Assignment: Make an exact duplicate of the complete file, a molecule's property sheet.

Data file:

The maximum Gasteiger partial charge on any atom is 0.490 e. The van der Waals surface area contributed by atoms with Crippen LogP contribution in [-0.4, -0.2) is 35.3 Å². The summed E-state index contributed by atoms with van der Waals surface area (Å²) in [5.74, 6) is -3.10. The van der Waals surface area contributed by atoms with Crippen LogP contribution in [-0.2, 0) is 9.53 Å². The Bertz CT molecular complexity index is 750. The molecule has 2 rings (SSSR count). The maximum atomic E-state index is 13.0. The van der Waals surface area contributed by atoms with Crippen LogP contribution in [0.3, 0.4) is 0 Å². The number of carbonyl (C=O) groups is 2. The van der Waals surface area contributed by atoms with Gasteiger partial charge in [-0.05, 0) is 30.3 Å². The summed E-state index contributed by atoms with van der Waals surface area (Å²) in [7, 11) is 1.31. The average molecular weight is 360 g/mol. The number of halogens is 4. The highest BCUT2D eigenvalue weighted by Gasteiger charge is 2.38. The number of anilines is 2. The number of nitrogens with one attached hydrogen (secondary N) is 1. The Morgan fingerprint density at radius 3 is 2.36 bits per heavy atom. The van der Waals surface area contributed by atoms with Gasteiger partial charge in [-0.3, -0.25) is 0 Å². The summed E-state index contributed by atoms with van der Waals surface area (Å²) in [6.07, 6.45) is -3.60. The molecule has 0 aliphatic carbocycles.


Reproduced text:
The maximum Gasteiger partial charge on any atom is 0.490 e. The van der Waals surface area contributed by atoms with Crippen LogP contribution in [-0.4, -0.2) is 35.3 Å². The summed E-state index contributed by atoms with van der Waals surface area (Å²) in [5.74, 6) is -3.10. The van der Waals surface area contributed by atoms with Crippen LogP contribution in [-0.2, 0) is 9.53 Å². The Bertz CT molecular complexity index is 750. The molecule has 2 rings (SSSR count). The maximum atomic E-state index is 13.0. The van der Waals surface area contributed by atoms with Crippen LogP contribution in [0.3, 0.4) is 0 Å². The number of carbonyl (C=O) groups is 2. The van der Waals surface area contributed by atoms with Gasteiger partial charge in [-0.05, 0) is 30.3 Å². The summed E-state index contributed by atoms with van der Waals surface area (Å²) in [7, 11) is 1.31. The average molecular weight is 360 g/mol. The number of halogens is 4. The highest BCUT2D eigenvalue weighted by Gasteiger charge is 2.38. The number of anilines is 2. The number of nitrogens with one attached hydrogen (secondary N) is 1. The Morgan fingerprint density at radius 3 is 2.36 bits per heavy atom. The van der Waals surface area contributed by atoms with Gasteiger partial charge in [-0.3, -0.25) is 0 Å². The summed E-state index contributed by atoms with van der Waals surface area (Å²) in [6.07, 6.45) is -3.60. The molecule has 0 aliphatic carbocycles.